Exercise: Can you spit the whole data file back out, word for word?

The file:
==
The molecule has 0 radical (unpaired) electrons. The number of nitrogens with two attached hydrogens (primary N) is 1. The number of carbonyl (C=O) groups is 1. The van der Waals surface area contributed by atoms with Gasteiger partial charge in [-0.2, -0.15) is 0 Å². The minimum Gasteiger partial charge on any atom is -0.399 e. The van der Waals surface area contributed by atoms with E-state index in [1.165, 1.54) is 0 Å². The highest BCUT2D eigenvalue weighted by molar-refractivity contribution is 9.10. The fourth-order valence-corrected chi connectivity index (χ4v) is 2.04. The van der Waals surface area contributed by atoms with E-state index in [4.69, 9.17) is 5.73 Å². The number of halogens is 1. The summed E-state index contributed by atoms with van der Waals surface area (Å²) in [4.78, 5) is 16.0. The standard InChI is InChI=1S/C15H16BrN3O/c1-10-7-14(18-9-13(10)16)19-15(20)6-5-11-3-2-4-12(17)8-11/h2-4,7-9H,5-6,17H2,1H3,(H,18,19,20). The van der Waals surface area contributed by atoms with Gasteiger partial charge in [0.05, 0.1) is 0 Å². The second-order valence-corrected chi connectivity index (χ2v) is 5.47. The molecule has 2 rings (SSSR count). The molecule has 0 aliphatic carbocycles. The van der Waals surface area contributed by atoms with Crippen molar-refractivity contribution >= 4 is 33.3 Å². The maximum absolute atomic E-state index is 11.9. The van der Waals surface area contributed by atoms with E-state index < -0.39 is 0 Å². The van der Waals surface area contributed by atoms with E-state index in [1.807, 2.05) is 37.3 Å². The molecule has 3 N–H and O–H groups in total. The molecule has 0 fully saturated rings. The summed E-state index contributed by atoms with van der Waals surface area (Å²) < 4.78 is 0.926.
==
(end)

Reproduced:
The molecule has 0 radical (unpaired) electrons. The number of nitrogens with two attached hydrogens (primary N) is 1. The number of carbonyl (C=O) groups is 1. The van der Waals surface area contributed by atoms with Gasteiger partial charge in [-0.2, -0.15) is 0 Å². The minimum Gasteiger partial charge on any atom is -0.399 e. The van der Waals surface area contributed by atoms with E-state index in [1.165, 1.54) is 0 Å². The highest BCUT2D eigenvalue weighted by molar-refractivity contribution is 9.10. The fourth-order valence-corrected chi connectivity index (χ4v) is 2.04. The van der Waals surface area contributed by atoms with E-state index in [4.69, 9.17) is 5.73 Å². The number of halogens is 1. The summed E-state index contributed by atoms with van der Waals surface area (Å²) in [4.78, 5) is 16.0. The standard InChI is InChI=1S/C15H16BrN3O/c1-10-7-14(18-9-13(10)16)19-15(20)6-5-11-3-2-4-12(17)8-11/h2-4,7-9H,5-6,17H2,1H3,(H,18,19,20). The van der Waals surface area contributed by atoms with Gasteiger partial charge in [0.05, 0.1) is 0 Å². The second-order valence-corrected chi connectivity index (χ2v) is 5.47. The molecule has 2 rings (SSSR count). The molecule has 0 aliphatic carbocycles. The van der Waals surface area contributed by atoms with Crippen molar-refractivity contribution >= 4 is 33.3 Å². The maximum absolute atomic E-state index is 11.9. The van der Waals surface area contributed by atoms with E-state index < -0.39 is 0 Å². The van der Waals surface area contributed by atoms with E-state index in [1.807, 2.05) is 37.3 Å². The molecule has 3 N–H and O–H groups in total. The molecule has 0 fully saturated rings. The summed E-state index contributed by atoms with van der Waals surface area (Å²) < 4.78 is 0.926.